A few days later, their album was released to glorious reviews in Rolling Stone (4 stars) and a #1 showing on the College Music Journal chart. Fleet Foxes are on their way.

So yes, I have the album, and I concur that the album is amazing. It takes you to another place. There is not a dull moment in the album; every single second offers a miracle of sound. First single "White Winter Hymnal" is just the tip of the white winter iceberg; other gems include "Your Protector" and "He Doesn't Know Why" - for these and many other songs, you will be singing along with them in your head because they just kind of linger.

Well maybe you don't want to listen to this song in the middle of a long drive, if you're sleepy, because if you do you'll want to hit yourself over your head a few times to stay awake. (But do listen if you have a white chocolate mocha handy.) Like I said, there is not a dull moment; but the album stays away from adrenaline, and rightfully (and refreshingly) so.

This album is a moment in time, plus a few more.

Good News for People who Like Bad News
Modest Mouse (2004)

I must admit, despite the fact I'm a Seattle man, I'm not as in tune with Seattle bands as I'd like to be. So here's another: Modest Mouse (of Issaquah, WA, actually).

"Float On," I know this like the back of my kneecap - one of those songs that was outplayed in 2004. Great song, but nothing new for me.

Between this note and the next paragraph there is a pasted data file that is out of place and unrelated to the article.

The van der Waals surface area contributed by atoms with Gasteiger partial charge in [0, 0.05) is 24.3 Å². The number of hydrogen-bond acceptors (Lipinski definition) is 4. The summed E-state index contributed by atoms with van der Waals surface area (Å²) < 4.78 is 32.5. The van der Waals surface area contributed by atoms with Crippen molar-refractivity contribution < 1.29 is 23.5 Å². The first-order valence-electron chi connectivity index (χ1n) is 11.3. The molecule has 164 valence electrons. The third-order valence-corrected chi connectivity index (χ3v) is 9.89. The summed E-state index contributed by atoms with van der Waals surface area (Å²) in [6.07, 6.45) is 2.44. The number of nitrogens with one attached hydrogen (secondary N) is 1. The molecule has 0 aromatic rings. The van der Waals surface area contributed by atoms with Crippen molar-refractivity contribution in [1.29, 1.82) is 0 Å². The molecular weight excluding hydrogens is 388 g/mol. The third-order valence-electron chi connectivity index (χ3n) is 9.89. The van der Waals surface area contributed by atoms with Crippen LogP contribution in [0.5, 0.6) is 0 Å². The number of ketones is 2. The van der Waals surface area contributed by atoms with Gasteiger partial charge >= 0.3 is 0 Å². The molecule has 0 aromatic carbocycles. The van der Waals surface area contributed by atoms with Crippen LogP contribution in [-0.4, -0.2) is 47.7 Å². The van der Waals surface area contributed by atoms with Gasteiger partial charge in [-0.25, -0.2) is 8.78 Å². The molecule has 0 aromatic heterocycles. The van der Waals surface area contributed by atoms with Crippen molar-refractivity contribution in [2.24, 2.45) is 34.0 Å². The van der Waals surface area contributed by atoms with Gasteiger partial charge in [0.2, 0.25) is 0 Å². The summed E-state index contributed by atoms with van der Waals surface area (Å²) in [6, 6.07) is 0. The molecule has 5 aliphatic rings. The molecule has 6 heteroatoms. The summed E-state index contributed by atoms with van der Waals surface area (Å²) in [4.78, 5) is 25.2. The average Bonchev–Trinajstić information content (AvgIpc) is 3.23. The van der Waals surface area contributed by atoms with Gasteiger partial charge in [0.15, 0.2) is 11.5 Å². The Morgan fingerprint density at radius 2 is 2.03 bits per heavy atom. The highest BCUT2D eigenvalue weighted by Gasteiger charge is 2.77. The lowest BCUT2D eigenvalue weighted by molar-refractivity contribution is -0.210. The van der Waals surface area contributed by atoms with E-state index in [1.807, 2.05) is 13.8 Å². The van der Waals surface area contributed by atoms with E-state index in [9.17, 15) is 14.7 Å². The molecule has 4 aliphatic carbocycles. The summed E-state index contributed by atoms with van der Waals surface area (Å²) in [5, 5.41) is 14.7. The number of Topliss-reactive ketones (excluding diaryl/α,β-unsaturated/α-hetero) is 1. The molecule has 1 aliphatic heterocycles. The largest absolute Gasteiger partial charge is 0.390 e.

The good stuff is elsewhere on the album. "Satin In a Coffin," a dark picturesque track with a laugher of a lyric is almost reminiscent of "Run For Your Life" by the Beatles, and the tongue-and-cheekiness apparent here is charming enough for me to consider this my favorite on the album.

Blue Scholars (s/t)
Blue Scholars (2004)

Blue Scholars is a hip-hop duo based in Seattle: Sabzi (the DJ) and Geologic (the MC). The name itself is a play on the phrase "blue collar."

They are the premier up-and-coming Seattle hip-hop act at this time, and nothing else really comes close (as far as I can see). These guys are pioneers, and their lyrics and beats are not like anything that has been heard near an eardrum at any time in history.


Sabzi brings a new flair to the art of instrumentation in hip-hop, and probably not least because he himself is a full-fledged musician in his own right. He's a jazz pianist, and has played in punk and ska bands; and this crosses over into his turntablation, as no song on the album is strictly a beat looped, nor just a hook looped, actually they throw loops out of the ghetto windows. (Hear "Motion Movement" in particular.) Each track is a living and breathing entity, that shifts shapes and bruises legs with lyrics that talk about Seattle, its problems, society and its problems, the U.S. and its problems, and a few other things.

The world is a problem, but Blue Scholars aren't.

DJ-Kicks: Four Tet
Four Tet (2006)

OK, now we go back to 2006 and cross the Atlantic to beautiful London to hear the DJ mix tape by Four Tet.

Great song here is the remix of Stereolabs "Les yper sound," with a melody and beat that will sound good in a jazzy Thai restaurant with good Kaidow, lights dim, records scratching, people buzzing, heads bobbing.

You get the picture.

Four Tet keeps the senses enlightened and stimulated in this album, with each track swirling into the next with vicious electronica and acoustica. Worth the discounted $6 I paid? Yes indeed.

1 comment:

Jemstone123 said...

A cool review of the baseball project . I told you, you would like it.
Jems x